Over time and with the help of reader contributions, The Tommy Westphall Universe grew to include shows as diverse as ALF, The Fresh Prince of Bel-Air, Knight Rider, Melrose Place, Seinfeld, and dozens of others, much of it helped along by the character of Munch appearing in more than 10 series, and those series making reference to other characters and brands.

As Gow and Crowe assembled their chart, comics writer Dwayne McDuffie (Static Shock) wrote a blog entry for Slush.com in 2002 that made a similar observation. "St. Elsewhere also shared characters with The White Shadow and It’s Garry Shandling’s Show,” McDuffie wrote. “Garry Shandling crossed over with The Andy Griffith Show (no, really!). So Gomer Pyle, U.S.M.C., Mayberry R.F.D., and Make Room for Daddy/The Danny Thomas Show are gone. Make Room For Daddy takes out I Love Lucy.”

All of it, McDuffie said, proved his own Grand Unification Theory that everyone and everything seen on TV—except for the few minutes viewers spent with Tommy Westphall in May 1988—is just a daydream.

St. Eligius in a snow globe

St Elsewhere Full Episodes, YouTube

As one of the co-authors of the scene that ignited the entire premise, Fontana said he was “stunned” to discover the aftershocks and that the theory “basically means that Tommy Westphall is the mind of God.”

Fontana was being facetious (we think), but not everyone was as enthused with the premise. Observers of the theory take issue with the idea out of what they deem is a misunderstanding of an author’s intent. While the doctors of St. Elsewhere visited the Cheers bar, the creators of Cheers offered no consent to have their series thought of as imaginary. There’s also nothing standing in the way of the belief that perhaps the Tommy Westphall end sequence was itself a dream, negating the snow globe conceit. And what about the real people who have appeared on the included shows, like Alex Trebek on Cheers? If Cheers is not “real,” then is Trebek?

But the notion isn't necessarily dependent on Tommy imagining anything: The connections still exist, whether they're considered a dream within fiction or just an interconnected television universe. "The theory doesn't really depend on Tommy Westphall, but he's a good hook," Gow says.

Gow and Crowe, who still periodically update the grid, assert that episodes with real people playing themselves—like Trebek did on Cheers—are exempt, as are cartoons and feature films. That would surely lead to spreadsheets the size of walls: Weyland-Yutani is the company behind the machinations of the Alien franchise.

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New LEGO Set Recreates Jurassic Park's Iconic Velociraptor Chase Scenes
LEGO
LEGO

Jurassic World: Fallen Kingdom, the fifth installment in the Jurassic Park franchise, is skulking into theaters on June 22. That makes now the perfect time to revisit the original film in LEGO form.

This LEGO set, spotted by Nerdist, depicts some of the most suspenseful scenes from the 1993 movie. There's the main computer room where Ariana Richards's Lex shows off her hacker skills while Alan Grant (Sam Neill) and Ellie Sattler (Laura Dern) struggle to keep a hungry dinosaur from barging in. Just like in the film, the door features a deadbolt lock that's velociraptor-proof (though, unfortunately for the characters, the detachable window is not). Other Easter eggs hidden in this part include a map of Isla Nublar and a screener saver of LEGO Dennis Nedry (Wayne Knight).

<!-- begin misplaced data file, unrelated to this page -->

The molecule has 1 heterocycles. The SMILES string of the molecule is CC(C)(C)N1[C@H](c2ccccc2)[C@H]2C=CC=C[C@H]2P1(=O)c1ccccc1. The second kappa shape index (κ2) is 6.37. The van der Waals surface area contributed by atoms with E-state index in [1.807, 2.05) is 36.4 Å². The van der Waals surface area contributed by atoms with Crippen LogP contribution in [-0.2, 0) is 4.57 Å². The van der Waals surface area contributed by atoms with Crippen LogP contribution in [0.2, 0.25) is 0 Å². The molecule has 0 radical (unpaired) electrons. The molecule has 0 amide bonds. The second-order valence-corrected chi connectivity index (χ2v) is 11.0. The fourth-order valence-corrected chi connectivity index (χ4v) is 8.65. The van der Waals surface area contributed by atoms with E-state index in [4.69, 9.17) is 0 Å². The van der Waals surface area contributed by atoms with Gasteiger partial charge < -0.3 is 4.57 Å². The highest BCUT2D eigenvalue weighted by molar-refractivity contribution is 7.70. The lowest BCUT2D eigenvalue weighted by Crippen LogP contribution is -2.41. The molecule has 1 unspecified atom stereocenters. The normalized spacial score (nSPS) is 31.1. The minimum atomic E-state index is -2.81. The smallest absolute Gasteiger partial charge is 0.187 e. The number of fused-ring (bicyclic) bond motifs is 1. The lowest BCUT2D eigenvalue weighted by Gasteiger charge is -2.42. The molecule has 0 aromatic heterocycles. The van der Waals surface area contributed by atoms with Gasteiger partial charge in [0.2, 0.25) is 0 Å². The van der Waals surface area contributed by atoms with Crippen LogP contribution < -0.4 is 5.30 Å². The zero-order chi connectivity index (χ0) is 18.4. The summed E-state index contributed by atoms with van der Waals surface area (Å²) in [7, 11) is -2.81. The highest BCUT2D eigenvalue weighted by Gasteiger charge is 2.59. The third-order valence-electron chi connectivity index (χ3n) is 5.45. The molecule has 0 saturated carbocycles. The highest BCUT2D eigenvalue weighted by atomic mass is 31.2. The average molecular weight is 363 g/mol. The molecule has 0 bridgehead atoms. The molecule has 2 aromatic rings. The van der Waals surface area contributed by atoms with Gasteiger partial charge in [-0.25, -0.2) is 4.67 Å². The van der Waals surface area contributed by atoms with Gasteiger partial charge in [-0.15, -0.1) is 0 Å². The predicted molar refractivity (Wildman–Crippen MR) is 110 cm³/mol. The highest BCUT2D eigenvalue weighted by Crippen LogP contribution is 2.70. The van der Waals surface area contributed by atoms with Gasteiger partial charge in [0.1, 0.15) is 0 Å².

In the neighboring room, you'll find the cold storage unit where the dinosaur embryos are kept, along with the fake shaving cream can Nedry uses to steal them. The final section is the kitchen, where Tim (Joseph Mazzello) and Lex are stalked by the velociraptor. There's less room for them to hide in the LEGO version compared to the movie set, but there is at least one functioning cabinet for Lex to tuck herself into. Closer inspection reveals even more details from the film, like the lime-green Jello Lex is eating when the raptors first arrive and the step ladder the gang uses to escape into the air ducts during the final chase.

LEGO Jurassic Park set.

LEGO Jurassic Park set.

LEGO Jurassic Park set.

The Jurassic Park Velociraptor Chase set is currently available from the LEGO shop for $40.

[h/t Nerdist]

All images courtesy of LEGO.

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12 Things You Might Not Know About MAD Magazine
Mad Magazine
Mad Magazine

As fast as popular culture could erect wholesome depictions of American life in comics, television, or movies, MAD Magazine was there to tear them all down. A near-instant success for EC Comics upon its debut in 1952, the magazine has inspired generations of comedians for its pioneering satirical attitude and tasteful booger jokes. This month, DC Entertainment is relaunching an "all new" MAD, skewering pop culture on a bimonthly basis and in full color. To fill the gaps in your knowledge, take a look at these facts about the Usual Gang of Idiots.

1. NO ONE KNOWS WHO CAME UP WITH ALFRED E. NEUMAN.


Jamie, Flickr (L) // Boston Public Library, Flickr (R) // CC BY 2.0

MAD creator Harvey Kurtzman was in the offices of a Ballantine Books editor discussing reprints for the fledgling publication when he noticed a grinning, gap-toothed imbecile staring back at him from a bulletin board. The unnamed figure was ubiquitous in the early 20th century, appearing in everything from dentistry ads to depictions of diseases. A charmed Kurtzman adopted him as MAD’s mascot beginning in 1954. Neuman later become so recognizable that a letter was delivered from New Zealand to MAD’s New York offices without an address: The envelope simply had a drawing of Alfred.

2. THEY HAD TO APOLOGIZE ALMOST IMMEDIATELY.